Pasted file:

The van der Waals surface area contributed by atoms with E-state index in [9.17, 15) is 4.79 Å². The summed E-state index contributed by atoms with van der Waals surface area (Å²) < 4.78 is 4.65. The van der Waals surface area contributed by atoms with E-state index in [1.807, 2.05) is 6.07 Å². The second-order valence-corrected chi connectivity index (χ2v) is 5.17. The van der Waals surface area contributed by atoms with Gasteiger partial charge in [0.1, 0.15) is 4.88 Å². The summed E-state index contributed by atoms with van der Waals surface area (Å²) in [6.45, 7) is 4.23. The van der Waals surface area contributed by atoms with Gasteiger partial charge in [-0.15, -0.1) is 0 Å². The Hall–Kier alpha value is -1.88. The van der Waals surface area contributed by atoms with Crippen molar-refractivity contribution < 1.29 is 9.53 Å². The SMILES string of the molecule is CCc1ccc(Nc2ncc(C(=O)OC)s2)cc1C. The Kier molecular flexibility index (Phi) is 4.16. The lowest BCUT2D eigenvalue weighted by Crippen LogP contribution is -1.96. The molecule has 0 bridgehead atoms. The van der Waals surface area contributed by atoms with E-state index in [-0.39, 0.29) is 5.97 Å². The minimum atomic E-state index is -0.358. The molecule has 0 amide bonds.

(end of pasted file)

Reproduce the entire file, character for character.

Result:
The van der Waals surface area contributed by atoms with E-state index in [9.17, 15) is 4.79 Å². The summed E-state index contributed by atoms with van der Waals surface area (Å²) < 4.78 is 4.65. The van der Waals surface area contributed by atoms with E-state index in [1.807, 2.05) is 6.07 Å². The second-order valence-corrected chi connectivity index (χ2v) is 5.17. The van der Waals surface area contributed by atoms with Gasteiger partial charge in [0.1, 0.15) is 4.88 Å². The summed E-state index contributed by atoms with van der Waals surface area (Å²) in [6.45, 7) is 4.23. The van der Waals surface area contributed by atoms with Gasteiger partial charge in [-0.15, -0.1) is 0 Å². The Hall–Kier alpha value is -1.88. The van der Waals surface area contributed by atoms with Crippen molar-refractivity contribution < 1.29 is 9.53 Å². The SMILES string of the molecule is CCc1ccc(Nc2ncc(C(=O)OC)s2)cc1C. The Kier molecular flexibility index (Phi) is 4.16. The lowest BCUT2D eigenvalue weighted by Crippen LogP contribution is -1.96. The molecule has 0 bridgehead atoms. The van der Waals surface area contributed by atoms with E-state index in [-0.39, 0.29) is 5.97 Å². The minimum atomic E-state index is -0.358. The molecule has 0 amide bonds.